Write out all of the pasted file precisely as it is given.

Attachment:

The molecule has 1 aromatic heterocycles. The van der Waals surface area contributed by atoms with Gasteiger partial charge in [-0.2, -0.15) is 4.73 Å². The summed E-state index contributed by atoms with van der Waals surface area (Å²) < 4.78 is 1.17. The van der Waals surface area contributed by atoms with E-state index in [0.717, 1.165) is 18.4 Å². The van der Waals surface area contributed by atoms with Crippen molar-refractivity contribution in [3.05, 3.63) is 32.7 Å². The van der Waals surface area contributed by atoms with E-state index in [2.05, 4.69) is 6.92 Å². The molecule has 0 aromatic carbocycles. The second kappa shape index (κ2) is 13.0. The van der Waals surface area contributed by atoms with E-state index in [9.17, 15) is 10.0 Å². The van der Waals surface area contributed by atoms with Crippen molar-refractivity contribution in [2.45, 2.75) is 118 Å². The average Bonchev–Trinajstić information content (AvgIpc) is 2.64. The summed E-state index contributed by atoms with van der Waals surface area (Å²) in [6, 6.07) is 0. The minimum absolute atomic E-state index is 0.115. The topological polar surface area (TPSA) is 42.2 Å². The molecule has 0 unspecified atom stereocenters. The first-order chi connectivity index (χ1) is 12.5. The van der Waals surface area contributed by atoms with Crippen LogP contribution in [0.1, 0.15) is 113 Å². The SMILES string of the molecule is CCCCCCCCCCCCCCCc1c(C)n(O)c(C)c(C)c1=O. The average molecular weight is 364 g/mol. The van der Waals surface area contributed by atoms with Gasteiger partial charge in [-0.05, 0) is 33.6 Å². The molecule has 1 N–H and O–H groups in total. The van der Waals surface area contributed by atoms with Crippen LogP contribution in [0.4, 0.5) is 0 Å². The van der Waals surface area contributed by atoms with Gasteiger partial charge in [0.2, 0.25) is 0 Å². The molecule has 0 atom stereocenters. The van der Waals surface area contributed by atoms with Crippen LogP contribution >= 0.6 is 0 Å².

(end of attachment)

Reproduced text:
The molecule has 1 aromatic heterocycles. The van der Waals surface area contributed by atoms with Gasteiger partial charge in [-0.2, -0.15) is 4.73 Å². The summed E-state index contributed by atoms with van der Waals surface area (Å²) < 4.78 is 1.17. The van der Waals surface area contributed by atoms with E-state index in [0.717, 1.165) is 18.4 Å². The van der Waals surface area contributed by atoms with Crippen molar-refractivity contribution in [3.05, 3.63) is 32.7 Å². The van der Waals surface area contributed by atoms with E-state index in [2.05, 4.69) is 6.92 Å². The molecule has 0 aromatic carbocycles. The second kappa shape index (κ2) is 13.0. The van der Waals surface area contributed by atoms with E-state index in [9.17, 15) is 10.0 Å². The van der Waals surface area contributed by atoms with Crippen molar-refractivity contribution in [2.45, 2.75) is 118 Å². The average Bonchev–Trinajstić information content (AvgIpc) is 2.64. The summed E-state index contributed by atoms with van der Waals surface area (Å²) in [6, 6.07) is 0. The minimum absolute atomic E-state index is 0.115. The topological polar surface area (TPSA) is 42.2 Å². The molecule has 0 unspecified atom stereocenters. The first-order chi connectivity index (χ1) is 12.5. The van der Waals surface area contributed by atoms with Crippen LogP contribution in [0.1, 0.15) is 113 Å². The SMILES string of the molecule is CCCCCCCCCCCCCCCc1c(C)n(O)c(C)c(C)c1=O. The average molecular weight is 364 g/mol. The van der Waals surface area contributed by atoms with Gasteiger partial charge in [-0.05, 0) is 33.6 Å². The molecule has 1 N–H and O–H groups in total. The van der Waals surface area contributed by atoms with Crippen LogP contribution in [0.4, 0.5) is 0 Å². The van der Waals surface area contributed by atoms with Gasteiger partial charge in [0.2, 0.25) is 0 Å². The molecule has 0 atom stereocenters. The van der Waals surface area contributed by atoms with Crippen LogP contribution >= 0.6 is 0 Å².